In the context of the times, Dr. Leong's scholastic achievements were remarkable. Two years after she was born, in 1882 the U.S. Congress enacted the Chinese Exclusion Act, which forbade any further immigration of Chinese laborers to the U.S. During the late 1860s, railroad barons had encouraged and enticed Chinese men (excluding their wives and children) to come to the U.S. to help build the western portion of the transcontinental railroad.
Dr. Leong had a stellar career as a dentist. After the 1906 earthquake, she temporarily moved her practice to Oakland while San Francisco rebuilt. In 1909, she married Nam Owyang, the son of the secretary to the Chinese Consul to San Francisco. The two met while she was on a vacation in Hong Kong. The couple had two sons, Eric and Edwin. And turn around was fair play -- a 1912 Tacoma Times newspaper article reported that Dr. Leong had taken Mrs. Nickerson in to live with her family and was providing for her "old benefactress."
On a clear May day in 1929, Dr. Leong was tragically killed in San Francisco's Chinatown when a runaway car slammed her against the wall of a building. Seconds before the impact, she had pushed her 11-year-old son Eric out of harm's way and took the full impact of the collision. The car crushed her leg and she bled out. Dr. Leong was 47.
During her brief life, she had lived the American dream. The young Chinese girl had moved from China to the U.S. She became the first Chinese woman to receive a dental degree and practice dentistry. She inspired her countrymen who had moved to America and proved to doubting Americans that the Chinese could compete with their best. Besides solving dental problems, the positive national publicity generated by the small Chinese woman began the healing process between two races -- Chinese and Caucasian. She was the predicate necessary for that healing to begin. Both her sons followed her in medical careers: Edwin became a physician and Eric, the son whose life she saved while sacrificing her own, became the chief clinical pharmacist at the University of California, San Francisco Medical Center.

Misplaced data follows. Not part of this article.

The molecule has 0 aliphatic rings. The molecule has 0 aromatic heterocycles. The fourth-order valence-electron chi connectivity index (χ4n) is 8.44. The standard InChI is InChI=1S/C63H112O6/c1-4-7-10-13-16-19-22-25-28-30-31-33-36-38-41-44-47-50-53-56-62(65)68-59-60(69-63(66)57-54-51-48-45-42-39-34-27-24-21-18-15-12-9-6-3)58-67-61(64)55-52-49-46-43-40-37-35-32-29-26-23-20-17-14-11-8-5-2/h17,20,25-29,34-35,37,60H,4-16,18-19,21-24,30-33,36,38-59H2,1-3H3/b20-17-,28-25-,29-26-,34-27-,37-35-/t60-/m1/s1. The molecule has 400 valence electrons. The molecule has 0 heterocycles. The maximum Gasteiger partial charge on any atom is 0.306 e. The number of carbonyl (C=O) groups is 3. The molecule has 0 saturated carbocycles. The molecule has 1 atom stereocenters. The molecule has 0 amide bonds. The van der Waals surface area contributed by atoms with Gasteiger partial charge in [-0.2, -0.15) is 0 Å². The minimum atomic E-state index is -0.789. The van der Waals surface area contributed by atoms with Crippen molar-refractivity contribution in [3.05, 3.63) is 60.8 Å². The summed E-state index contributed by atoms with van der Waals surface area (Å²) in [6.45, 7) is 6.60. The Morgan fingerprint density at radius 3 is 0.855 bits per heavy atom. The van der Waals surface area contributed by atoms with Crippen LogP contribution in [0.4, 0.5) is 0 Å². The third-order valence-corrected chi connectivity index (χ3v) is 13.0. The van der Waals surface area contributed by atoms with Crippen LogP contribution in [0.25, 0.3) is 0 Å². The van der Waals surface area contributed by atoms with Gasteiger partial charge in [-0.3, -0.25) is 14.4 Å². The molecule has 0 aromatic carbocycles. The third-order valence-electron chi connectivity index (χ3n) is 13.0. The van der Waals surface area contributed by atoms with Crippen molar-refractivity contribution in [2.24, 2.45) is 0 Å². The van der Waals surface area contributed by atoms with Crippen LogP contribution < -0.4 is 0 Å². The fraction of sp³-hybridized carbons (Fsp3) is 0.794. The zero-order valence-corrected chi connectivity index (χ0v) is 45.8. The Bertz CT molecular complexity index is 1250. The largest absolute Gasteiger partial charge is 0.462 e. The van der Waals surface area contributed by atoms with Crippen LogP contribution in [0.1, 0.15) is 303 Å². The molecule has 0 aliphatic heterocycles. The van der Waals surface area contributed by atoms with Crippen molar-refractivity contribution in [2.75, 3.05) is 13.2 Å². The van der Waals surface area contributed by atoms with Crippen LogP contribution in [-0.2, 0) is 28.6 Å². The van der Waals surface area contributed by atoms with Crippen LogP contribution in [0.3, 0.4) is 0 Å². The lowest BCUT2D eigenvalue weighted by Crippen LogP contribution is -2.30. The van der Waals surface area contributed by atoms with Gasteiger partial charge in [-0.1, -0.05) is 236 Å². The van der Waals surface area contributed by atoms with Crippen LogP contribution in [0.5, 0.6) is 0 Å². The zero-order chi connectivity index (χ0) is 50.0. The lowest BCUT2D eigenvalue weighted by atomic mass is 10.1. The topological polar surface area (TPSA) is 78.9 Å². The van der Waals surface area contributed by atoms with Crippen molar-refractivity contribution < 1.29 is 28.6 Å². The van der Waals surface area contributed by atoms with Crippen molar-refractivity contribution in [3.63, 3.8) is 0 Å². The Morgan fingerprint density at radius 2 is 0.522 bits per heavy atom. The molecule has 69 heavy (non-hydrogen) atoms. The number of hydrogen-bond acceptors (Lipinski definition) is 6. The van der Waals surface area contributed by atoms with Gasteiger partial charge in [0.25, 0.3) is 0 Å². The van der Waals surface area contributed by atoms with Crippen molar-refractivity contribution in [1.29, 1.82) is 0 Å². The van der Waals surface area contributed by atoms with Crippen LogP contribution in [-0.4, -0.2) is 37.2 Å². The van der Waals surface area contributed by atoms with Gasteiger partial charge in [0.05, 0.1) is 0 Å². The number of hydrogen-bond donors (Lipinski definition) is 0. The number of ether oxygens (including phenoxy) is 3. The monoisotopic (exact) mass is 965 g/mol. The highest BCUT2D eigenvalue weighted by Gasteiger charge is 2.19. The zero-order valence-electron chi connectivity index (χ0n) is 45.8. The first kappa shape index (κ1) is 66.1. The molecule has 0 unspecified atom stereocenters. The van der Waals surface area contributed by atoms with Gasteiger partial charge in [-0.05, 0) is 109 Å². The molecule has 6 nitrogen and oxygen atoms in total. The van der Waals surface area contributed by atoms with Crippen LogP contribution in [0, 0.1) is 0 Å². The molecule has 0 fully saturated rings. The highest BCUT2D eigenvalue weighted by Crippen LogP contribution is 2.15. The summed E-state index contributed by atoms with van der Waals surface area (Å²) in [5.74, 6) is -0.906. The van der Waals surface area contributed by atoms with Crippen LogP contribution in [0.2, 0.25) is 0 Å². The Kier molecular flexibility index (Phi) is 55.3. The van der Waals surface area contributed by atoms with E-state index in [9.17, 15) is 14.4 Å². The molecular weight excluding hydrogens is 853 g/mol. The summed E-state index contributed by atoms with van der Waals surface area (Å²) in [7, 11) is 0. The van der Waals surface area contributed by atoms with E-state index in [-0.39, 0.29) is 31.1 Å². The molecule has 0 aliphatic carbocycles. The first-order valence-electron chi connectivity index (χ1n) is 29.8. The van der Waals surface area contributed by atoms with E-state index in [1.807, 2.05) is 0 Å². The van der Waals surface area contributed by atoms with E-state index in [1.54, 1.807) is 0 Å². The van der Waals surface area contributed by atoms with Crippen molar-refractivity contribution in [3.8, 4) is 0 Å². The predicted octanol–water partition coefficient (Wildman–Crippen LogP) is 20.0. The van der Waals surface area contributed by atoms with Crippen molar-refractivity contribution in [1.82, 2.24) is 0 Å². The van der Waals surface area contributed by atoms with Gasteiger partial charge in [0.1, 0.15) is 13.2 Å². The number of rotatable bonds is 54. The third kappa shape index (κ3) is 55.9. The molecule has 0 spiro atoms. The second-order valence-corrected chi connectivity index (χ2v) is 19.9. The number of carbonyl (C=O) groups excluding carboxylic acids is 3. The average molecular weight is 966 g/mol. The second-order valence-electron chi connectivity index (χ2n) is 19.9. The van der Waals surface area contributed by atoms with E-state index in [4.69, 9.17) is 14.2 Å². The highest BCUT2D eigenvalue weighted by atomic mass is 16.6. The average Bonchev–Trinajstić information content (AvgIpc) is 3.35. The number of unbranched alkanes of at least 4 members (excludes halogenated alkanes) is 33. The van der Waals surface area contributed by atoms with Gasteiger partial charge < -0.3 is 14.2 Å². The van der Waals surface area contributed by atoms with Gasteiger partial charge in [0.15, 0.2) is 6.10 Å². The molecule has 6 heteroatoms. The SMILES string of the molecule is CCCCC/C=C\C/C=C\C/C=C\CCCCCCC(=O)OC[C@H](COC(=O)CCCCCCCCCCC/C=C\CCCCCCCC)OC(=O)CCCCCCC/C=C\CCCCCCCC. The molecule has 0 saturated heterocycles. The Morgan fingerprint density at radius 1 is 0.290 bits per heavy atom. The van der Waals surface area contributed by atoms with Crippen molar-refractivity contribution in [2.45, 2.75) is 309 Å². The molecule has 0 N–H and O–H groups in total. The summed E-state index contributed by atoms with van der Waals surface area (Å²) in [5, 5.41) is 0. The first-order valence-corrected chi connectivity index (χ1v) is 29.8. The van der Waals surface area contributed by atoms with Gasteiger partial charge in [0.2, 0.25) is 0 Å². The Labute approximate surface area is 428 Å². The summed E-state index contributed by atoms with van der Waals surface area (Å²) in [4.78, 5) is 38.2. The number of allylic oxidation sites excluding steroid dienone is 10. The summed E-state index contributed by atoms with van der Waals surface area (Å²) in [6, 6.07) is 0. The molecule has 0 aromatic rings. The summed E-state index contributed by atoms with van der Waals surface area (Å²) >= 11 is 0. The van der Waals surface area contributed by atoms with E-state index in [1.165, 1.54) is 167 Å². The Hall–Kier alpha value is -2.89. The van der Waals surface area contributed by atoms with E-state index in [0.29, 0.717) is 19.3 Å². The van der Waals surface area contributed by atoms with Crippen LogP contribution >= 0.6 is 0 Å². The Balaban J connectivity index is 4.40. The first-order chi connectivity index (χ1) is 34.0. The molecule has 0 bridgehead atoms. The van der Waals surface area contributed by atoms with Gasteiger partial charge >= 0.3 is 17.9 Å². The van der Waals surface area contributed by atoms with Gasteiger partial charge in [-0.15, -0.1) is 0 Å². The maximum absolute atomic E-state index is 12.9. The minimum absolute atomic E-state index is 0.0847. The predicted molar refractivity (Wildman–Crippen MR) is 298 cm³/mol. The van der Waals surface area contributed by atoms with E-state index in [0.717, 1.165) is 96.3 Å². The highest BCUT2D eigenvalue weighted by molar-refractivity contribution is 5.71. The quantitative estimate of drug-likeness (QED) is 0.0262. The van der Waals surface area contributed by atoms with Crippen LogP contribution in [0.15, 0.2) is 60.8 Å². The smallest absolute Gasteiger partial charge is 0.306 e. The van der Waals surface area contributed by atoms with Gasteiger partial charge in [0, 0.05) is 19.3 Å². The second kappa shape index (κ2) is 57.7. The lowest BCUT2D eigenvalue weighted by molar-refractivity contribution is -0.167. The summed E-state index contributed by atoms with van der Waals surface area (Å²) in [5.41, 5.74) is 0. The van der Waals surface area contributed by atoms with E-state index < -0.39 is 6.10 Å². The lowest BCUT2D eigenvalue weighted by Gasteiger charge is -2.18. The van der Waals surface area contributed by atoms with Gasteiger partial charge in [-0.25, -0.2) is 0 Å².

Daniel Demers is a semiretired businessman whose hobby is researching and writing about 19th and 20th century historical events and personalities. He holds a bachelor's degree in history from George Washington University and a master's degree in business from Chapman University. You can review his other published works at www.danieldemers.com.
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Dr. Dorothy Dechant, University of the Pacific Arthur A. Dugoni School of Dentistry.
Douglas and Sharon Owyang, Ran Owyang, Norman Owyang, Kathleen Faith Owyang Turner, and Diana Owyang.
Grant Din, director of special projects, Angel Island Immigration Station Foundation, San Francisco, CA.
Shannon O'Dell, director and curator, Sinecure Museum of Dentistry, University of Michigan.
Yue Mae, director, Museum of Chinese Americans, New York City.